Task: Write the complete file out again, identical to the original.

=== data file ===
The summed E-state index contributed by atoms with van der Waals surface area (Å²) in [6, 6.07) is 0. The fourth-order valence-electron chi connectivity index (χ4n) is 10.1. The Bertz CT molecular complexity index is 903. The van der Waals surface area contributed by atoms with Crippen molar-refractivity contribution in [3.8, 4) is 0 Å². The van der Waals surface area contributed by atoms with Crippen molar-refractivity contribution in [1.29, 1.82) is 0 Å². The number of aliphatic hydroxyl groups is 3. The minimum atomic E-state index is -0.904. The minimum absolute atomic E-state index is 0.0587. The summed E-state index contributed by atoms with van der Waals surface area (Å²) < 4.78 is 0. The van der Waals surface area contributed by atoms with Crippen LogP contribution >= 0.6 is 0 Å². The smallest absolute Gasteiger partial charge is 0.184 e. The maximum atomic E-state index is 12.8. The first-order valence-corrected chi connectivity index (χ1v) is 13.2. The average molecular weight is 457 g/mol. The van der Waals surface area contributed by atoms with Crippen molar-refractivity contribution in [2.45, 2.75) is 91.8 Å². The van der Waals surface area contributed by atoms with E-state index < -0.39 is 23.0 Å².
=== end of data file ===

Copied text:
The summed E-state index contributed by atoms with van der Waals surface area (Å²) in [6, 6.07) is 0. The fourth-order valence-electron chi connectivity index (χ4n) is 10.1. The Bertz CT molecular complexity index is 903. The van der Waals surface area contributed by atoms with Crippen molar-refractivity contribution in [3.8, 4) is 0 Å². The van der Waals surface area contributed by atoms with Crippen molar-refractivity contribution in [1.29, 1.82) is 0 Å². The number of aliphatic hydroxyl groups is 3. The minimum atomic E-state index is -0.904. The minimum absolute atomic E-state index is 0.0587. The summed E-state index contributed by atoms with van der Waals surface area (Å²) < 4.78 is 0. The van der Waals surface area contributed by atoms with Crippen LogP contribution >= 0.6 is 0 Å². The smallest absolute Gasteiger partial charge is 0.184 e. The maximum atomic E-state index is 12.8. The first-order valence-corrected chi connectivity index (χ1v) is 13.2. The average molecular weight is 457 g/mol. The van der Waals surface area contributed by atoms with Crippen molar-refractivity contribution in [2.45, 2.75) is 91.8 Å². The van der Waals surface area contributed by atoms with E-state index < -0.39 is 23.0 Å².